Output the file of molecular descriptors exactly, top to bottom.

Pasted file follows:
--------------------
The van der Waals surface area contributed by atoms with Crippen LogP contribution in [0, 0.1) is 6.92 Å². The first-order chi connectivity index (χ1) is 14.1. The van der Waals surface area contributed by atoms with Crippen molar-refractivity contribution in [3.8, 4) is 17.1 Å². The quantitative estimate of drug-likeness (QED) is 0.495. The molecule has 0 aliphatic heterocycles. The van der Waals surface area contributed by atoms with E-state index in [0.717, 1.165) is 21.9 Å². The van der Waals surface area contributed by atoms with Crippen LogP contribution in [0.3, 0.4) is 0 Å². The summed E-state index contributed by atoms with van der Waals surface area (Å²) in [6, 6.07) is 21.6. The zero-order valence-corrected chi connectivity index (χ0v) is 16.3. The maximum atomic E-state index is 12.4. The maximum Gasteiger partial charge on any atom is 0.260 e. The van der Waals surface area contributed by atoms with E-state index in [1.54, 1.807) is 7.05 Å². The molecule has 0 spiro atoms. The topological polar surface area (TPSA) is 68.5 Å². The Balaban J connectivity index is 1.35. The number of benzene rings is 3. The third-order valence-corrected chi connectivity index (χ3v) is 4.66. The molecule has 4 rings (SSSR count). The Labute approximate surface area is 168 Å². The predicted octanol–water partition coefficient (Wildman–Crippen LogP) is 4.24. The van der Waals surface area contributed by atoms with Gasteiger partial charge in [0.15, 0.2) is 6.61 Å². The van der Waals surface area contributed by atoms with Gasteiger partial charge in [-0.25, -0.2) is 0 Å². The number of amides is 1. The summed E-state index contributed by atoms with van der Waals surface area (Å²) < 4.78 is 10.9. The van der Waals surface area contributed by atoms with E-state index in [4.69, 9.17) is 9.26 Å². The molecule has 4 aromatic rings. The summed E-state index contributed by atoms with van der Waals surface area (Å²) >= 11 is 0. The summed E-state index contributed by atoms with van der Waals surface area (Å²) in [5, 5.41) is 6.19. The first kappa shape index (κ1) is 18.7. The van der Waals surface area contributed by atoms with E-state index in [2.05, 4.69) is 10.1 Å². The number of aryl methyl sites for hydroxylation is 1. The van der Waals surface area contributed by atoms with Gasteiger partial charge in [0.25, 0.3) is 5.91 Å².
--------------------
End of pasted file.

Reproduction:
The van der Waals surface area contributed by atoms with Crippen LogP contribution in [0, 0.1) is 6.92 Å². The first-order chi connectivity index (χ1) is 14.1. The van der Waals surface area contributed by atoms with Crippen molar-refractivity contribution in [3.8, 4) is 17.1 Å². The quantitative estimate of drug-likeness (QED) is 0.495. The molecule has 0 aliphatic heterocycles. The van der Waals surface area contributed by atoms with E-state index in [0.717, 1.165) is 21.9 Å². The van der Waals surface area contributed by atoms with Crippen LogP contribution in [0.3, 0.4) is 0 Å². The summed E-state index contributed by atoms with van der Waals surface area (Å²) in [6, 6.07) is 21.6. The zero-order valence-corrected chi connectivity index (χ0v) is 16.3. The maximum atomic E-state index is 12.4. The maximum Gasteiger partial charge on any atom is 0.260 e. The van der Waals surface area contributed by atoms with E-state index in [1.54, 1.807) is 7.05 Å². The molecule has 0 spiro atoms. The topological polar surface area (TPSA) is 68.5 Å². The Balaban J connectivity index is 1.35. The number of benzene rings is 3. The third-order valence-corrected chi connectivity index (χ3v) is 4.66. The molecule has 4 rings (SSSR count). The Labute approximate surface area is 168 Å². The predicted octanol–water partition coefficient (Wildman–Crippen LogP) is 4.24. The van der Waals surface area contributed by atoms with Gasteiger partial charge in [0.15, 0.2) is 6.61 Å². The van der Waals surface area contributed by atoms with Gasteiger partial charge in [-0.25, -0.2) is 0 Å². The number of amides is 1. The summed E-state index contributed by atoms with van der Waals surface area (Å²) < 4.78 is 10.9. The van der Waals surface area contributed by atoms with E-state index in [4.69, 9.17) is 9.26 Å². The molecule has 4 aromatic rings. The summed E-state index contributed by atoms with van der Waals surface area (Å²) >= 11 is 0. The summed E-state index contributed by atoms with van der Waals surface area (Å²) in [5, 5.41) is 6.19. The first kappa shape index (κ1) is 18.7. The van der Waals surface area contributed by atoms with E-state index in [2.05, 4.69) is 10.1 Å². The number of aryl methyl sites for hydroxylation is 1. The van der Waals surface area contributed by atoms with Gasteiger partial charge in [0.25, 0.3) is 5.91 Å².